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Imagine a photon hits an object, then bounces off and travels in the other direction, all while retaining it’s wavelength.

If the object is slightly accelerated in the direction of the incident photon’s travel, then it seems like conservation of energy is violated, because the photon lost no energy and the object gained kinetic energy.

If the object is not accelerated, it seems like conservation of momentum is violated, because the net velocity of the entire system (the object and the photon) has changed; the object doesn’t move but the photon changed direction.

Is it even possible for a photon to change directions without changing wavelength? If so, why is this paradox invalid?

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Imagine that the object with mass M gains momentum $p = \frac{2h}{\lambda}$ and now has energy $E = \frac{p^2}{2M}$. Let's get the new wavelength from the new photon energy, taking off the energy stolen by the object.

$\frac{hc}{\lambda'} = E' = \frac{hc}{\lambda} - \frac{p^2}{2M } = \frac{1}{2}pc - \frac{p^{2}}{2M} = \frac{1}{2}pc \left[1 - \frac{p}{Mc} \right] = \frac{hc}{\lambda} \left[ 1 - \frac{Mv}{Mc}\right]$

Hopefully it's clear from this approximation that the wavelength has changed by a factor of

$1 - \frac{v}{c}$

where v is the velocity of the object. When $v <<c $ this justifies the assumption I made at the beginning, where the collision is a near perfect reflection and the photon is able to provide nearly twice the momentum, because the new wavelength is very close to the old wavelength.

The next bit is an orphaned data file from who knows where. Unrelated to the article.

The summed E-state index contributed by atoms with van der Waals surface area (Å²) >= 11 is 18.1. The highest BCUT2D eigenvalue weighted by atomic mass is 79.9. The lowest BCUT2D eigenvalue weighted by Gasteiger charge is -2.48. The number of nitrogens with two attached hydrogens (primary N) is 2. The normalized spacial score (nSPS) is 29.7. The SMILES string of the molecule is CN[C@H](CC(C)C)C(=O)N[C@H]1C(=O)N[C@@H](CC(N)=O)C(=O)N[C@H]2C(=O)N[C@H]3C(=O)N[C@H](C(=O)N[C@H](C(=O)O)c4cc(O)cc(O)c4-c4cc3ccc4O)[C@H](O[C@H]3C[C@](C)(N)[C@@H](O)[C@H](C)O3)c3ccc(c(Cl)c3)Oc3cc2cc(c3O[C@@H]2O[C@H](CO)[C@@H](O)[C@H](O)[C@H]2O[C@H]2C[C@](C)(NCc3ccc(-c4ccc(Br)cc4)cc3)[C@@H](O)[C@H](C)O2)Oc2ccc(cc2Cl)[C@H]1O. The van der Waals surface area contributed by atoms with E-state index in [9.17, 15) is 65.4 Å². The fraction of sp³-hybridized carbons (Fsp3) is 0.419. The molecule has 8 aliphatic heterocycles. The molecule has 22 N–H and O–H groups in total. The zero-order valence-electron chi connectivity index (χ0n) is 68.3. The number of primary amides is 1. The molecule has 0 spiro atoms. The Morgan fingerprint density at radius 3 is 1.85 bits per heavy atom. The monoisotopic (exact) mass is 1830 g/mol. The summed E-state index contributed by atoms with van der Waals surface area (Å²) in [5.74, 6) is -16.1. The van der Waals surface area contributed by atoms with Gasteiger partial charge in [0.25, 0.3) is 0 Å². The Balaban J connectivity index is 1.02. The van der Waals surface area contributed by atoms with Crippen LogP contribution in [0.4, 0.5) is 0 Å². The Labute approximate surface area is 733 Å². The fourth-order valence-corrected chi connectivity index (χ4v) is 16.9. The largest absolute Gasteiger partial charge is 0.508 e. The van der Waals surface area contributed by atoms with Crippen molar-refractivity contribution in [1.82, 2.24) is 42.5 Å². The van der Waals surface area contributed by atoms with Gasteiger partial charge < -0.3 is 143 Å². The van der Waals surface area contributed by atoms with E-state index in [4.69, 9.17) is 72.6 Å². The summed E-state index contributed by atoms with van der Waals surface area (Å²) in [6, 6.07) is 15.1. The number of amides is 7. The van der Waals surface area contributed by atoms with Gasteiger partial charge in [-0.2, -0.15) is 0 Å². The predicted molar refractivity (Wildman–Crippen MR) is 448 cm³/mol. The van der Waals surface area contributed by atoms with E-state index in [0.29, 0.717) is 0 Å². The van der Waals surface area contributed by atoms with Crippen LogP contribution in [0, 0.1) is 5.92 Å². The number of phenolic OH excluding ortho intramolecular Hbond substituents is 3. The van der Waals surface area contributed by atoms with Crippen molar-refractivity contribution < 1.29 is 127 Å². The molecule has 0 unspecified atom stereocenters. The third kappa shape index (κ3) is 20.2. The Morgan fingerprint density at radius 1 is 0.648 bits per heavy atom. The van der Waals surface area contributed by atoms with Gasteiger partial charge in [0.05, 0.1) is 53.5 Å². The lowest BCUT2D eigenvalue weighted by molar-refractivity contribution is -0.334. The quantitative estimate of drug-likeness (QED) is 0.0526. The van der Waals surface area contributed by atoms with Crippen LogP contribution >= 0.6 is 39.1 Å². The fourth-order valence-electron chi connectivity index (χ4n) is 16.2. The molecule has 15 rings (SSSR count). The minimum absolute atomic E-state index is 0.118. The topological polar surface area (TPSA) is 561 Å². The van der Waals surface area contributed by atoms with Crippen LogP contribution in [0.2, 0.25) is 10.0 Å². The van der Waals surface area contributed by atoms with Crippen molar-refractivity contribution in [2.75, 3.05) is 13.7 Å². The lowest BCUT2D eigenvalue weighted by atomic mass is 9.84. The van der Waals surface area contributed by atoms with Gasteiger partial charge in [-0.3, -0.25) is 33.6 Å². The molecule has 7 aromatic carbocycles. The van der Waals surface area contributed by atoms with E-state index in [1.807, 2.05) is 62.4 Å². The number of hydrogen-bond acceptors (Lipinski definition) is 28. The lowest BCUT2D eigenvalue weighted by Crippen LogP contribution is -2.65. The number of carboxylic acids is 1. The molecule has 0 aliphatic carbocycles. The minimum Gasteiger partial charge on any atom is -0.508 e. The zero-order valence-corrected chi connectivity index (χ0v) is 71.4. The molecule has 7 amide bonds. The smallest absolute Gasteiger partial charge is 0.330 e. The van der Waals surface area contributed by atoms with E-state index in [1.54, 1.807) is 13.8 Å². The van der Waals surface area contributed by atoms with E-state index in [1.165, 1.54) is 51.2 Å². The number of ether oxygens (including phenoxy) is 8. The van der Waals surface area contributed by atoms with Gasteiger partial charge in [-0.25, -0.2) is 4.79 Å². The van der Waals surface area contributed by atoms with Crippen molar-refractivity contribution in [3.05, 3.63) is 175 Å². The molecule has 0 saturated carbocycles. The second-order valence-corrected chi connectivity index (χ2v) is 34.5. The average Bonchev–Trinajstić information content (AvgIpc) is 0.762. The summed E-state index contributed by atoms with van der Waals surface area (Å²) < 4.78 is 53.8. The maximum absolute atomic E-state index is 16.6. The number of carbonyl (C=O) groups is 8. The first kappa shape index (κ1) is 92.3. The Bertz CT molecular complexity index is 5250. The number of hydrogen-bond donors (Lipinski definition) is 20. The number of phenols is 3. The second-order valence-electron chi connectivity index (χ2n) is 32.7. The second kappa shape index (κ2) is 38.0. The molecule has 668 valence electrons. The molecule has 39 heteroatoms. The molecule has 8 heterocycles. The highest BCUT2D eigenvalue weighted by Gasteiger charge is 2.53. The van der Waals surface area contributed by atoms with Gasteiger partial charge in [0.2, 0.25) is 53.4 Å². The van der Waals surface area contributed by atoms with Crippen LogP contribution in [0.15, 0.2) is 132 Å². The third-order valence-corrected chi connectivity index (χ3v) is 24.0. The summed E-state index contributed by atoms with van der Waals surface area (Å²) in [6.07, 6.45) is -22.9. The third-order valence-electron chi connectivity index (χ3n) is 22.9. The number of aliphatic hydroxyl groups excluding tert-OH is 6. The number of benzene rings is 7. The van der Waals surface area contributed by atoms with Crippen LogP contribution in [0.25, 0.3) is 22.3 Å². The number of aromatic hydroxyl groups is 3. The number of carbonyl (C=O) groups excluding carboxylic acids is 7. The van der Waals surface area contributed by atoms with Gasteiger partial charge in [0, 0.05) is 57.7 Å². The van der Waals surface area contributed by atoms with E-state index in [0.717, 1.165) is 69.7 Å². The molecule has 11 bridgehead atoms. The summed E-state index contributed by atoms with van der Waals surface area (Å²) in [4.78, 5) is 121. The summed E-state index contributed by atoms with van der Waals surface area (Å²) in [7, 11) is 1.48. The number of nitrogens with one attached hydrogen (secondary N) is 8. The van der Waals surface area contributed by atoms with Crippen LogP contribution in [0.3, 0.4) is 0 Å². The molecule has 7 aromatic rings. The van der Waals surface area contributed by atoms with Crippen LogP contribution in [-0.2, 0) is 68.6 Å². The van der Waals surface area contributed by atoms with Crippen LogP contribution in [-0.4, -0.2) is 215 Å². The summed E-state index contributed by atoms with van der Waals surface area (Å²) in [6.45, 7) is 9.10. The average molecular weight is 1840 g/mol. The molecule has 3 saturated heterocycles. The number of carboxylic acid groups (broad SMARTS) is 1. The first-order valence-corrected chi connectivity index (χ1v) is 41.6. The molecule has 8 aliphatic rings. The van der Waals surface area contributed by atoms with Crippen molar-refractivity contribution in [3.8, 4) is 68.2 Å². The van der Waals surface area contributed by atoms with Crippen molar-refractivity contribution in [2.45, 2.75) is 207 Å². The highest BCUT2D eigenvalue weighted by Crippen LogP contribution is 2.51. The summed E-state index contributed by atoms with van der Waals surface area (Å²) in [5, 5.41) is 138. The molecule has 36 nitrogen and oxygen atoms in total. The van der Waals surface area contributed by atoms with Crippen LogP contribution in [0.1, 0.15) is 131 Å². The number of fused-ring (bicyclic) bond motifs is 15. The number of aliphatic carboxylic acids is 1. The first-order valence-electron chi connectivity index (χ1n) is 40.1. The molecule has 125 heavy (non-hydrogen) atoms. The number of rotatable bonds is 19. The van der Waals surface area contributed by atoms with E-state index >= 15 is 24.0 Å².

For large mirrors, this is why the color of photons does not perceptibly change upon reflection.

For tiny particles, this is why you get Compton scattering, for example.

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When a photon bounces of a mass, there are two things to remember:

  1. the momentum transfer is orthogonal to the mass's four momentum.
  2. there is always a frame in which the energy transfer is zero.

In the rest-frame of the mass:

$$ k^{\mu} = (k,0,0,k) $$ $$ p^{\mu} =(M,0,0,0) $$

and for 180 degree scattering:

$$ k'^{\mu} = (k',0,0,-k')$$ $$ p'^{\mu} =(\sqrt{M^2+p'^2},0,0,p') $$

and the 4-momentum transfer of the photon is:

$$ q^{\mu}=k'^{\mu}-k^{\mu}=(k'-k,0,0,k'+k)$$

From here, you can use:

$$q^{\mu}p_{\mu}=0$$

to derive the relativistic radar-Doppler shift (with recoil). It's also a matter of algebra to find the Breit-Frame,in which:

$$q_{\rm Breit}^{\mu}=(0,0,0,2k_{\rm Breit})$$

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